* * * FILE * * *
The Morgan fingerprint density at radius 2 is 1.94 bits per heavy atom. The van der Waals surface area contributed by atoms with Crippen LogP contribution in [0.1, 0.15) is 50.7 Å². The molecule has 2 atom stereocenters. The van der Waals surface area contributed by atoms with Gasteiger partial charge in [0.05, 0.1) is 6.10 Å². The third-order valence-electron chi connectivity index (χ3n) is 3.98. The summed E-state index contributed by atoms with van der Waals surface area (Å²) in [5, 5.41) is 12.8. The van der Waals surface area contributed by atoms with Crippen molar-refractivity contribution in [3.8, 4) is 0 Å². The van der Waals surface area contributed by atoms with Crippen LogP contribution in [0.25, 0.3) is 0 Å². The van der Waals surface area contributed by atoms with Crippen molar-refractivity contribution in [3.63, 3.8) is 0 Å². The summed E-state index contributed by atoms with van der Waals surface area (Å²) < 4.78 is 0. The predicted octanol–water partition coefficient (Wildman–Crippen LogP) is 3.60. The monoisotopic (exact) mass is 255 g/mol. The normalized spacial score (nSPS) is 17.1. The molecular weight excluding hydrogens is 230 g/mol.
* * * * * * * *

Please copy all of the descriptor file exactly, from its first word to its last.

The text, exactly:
The Morgan fingerprint density at radius 2 is 1.94 bits per heavy atom. The van der Waals surface area contributed by atoms with Crippen LogP contribution in [0.1, 0.15) is 50.7 Å². The molecule has 2 atom stereocenters. The van der Waals surface area contributed by atoms with Gasteiger partial charge in [0.05, 0.1) is 6.10 Å². The third-order valence-electron chi connectivity index (χ3n) is 3.98. The summed E-state index contributed by atoms with van der Waals surface area (Å²) in [5, 5.41) is 12.8. The van der Waals surface area contributed by atoms with Crippen molar-refractivity contribution in [3.8, 4) is 0 Å². The van der Waals surface area contributed by atoms with Crippen LogP contribution in [0.25, 0.3) is 0 Å². The van der Waals surface area contributed by atoms with Crippen molar-refractivity contribution in [3.63, 3.8) is 0 Å². The summed E-state index contributed by atoms with van der Waals surface area (Å²) < 4.78 is 0. The predicted octanol–water partition coefficient (Wildman–Crippen LogP) is 3.60. The monoisotopic (exact) mass is 255 g/mol. The normalized spacial score (nSPS) is 17.1. The molecular weight excluding hydrogens is 230 g/mol.